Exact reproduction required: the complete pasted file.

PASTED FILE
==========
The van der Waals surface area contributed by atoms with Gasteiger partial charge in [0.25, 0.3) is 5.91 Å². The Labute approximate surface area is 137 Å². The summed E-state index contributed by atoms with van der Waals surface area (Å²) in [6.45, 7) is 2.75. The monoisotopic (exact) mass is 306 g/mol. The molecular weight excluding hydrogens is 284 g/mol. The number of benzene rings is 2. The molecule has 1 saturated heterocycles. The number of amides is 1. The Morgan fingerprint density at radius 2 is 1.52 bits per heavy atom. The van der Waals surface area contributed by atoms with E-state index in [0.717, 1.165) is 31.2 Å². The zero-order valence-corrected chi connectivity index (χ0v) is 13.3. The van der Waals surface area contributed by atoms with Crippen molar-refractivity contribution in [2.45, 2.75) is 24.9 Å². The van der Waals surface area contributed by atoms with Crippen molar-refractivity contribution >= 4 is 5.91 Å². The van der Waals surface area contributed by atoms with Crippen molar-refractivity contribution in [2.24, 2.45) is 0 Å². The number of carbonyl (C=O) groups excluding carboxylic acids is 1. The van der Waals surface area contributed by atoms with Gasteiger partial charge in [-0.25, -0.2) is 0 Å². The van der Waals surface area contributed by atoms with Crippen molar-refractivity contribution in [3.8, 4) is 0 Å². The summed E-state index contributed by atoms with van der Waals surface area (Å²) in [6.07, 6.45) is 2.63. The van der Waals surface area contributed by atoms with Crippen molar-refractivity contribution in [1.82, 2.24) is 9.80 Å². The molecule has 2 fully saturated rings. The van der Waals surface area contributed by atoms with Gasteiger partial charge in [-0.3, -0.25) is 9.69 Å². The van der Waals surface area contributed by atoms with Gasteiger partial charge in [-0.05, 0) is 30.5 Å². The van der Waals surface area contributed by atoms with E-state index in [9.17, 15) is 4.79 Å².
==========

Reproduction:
The van der Waals surface area contributed by atoms with Gasteiger partial charge in [0.25, 0.3) is 5.91 Å². The Labute approximate surface area is 137 Å². The summed E-state index contributed by atoms with van der Waals surface area (Å²) in [6.45, 7) is 2.75. The monoisotopic (exact) mass is 306 g/mol. The molecular weight excluding hydrogens is 284 g/mol. The number of benzene rings is 2. The molecule has 1 saturated heterocycles. The number of amides is 1. The Morgan fingerprint density at radius 2 is 1.52 bits per heavy atom. The van der Waals surface area contributed by atoms with E-state index in [0.717, 1.165) is 31.2 Å². The zero-order valence-corrected chi connectivity index (χ0v) is 13.3. The van der Waals surface area contributed by atoms with Crippen molar-refractivity contribution in [2.45, 2.75) is 24.9 Å². The van der Waals surface area contributed by atoms with Crippen molar-refractivity contribution >= 4 is 5.91 Å². The van der Waals surface area contributed by atoms with Crippen molar-refractivity contribution in [2.24, 2.45) is 0 Å². The number of carbonyl (C=O) groups excluding carboxylic acids is 1. The van der Waals surface area contributed by atoms with Gasteiger partial charge in [-0.25, -0.2) is 0 Å². The van der Waals surface area contributed by atoms with Crippen molar-refractivity contribution in [3.8, 4) is 0 Å². The summed E-state index contributed by atoms with van der Waals surface area (Å²) in [6.07, 6.45) is 2.63. The van der Waals surface area contributed by atoms with Crippen molar-refractivity contribution in [1.82, 2.24) is 9.80 Å². The molecule has 2 fully saturated rings. The van der Waals surface area contributed by atoms with Gasteiger partial charge in [-0.3, -0.25) is 9.69 Å². The van der Waals surface area contributed by atoms with Gasteiger partial charge in [-0.05, 0) is 30.5 Å². The van der Waals surface area contributed by atoms with E-state index in [9.17, 15) is 4.79 Å².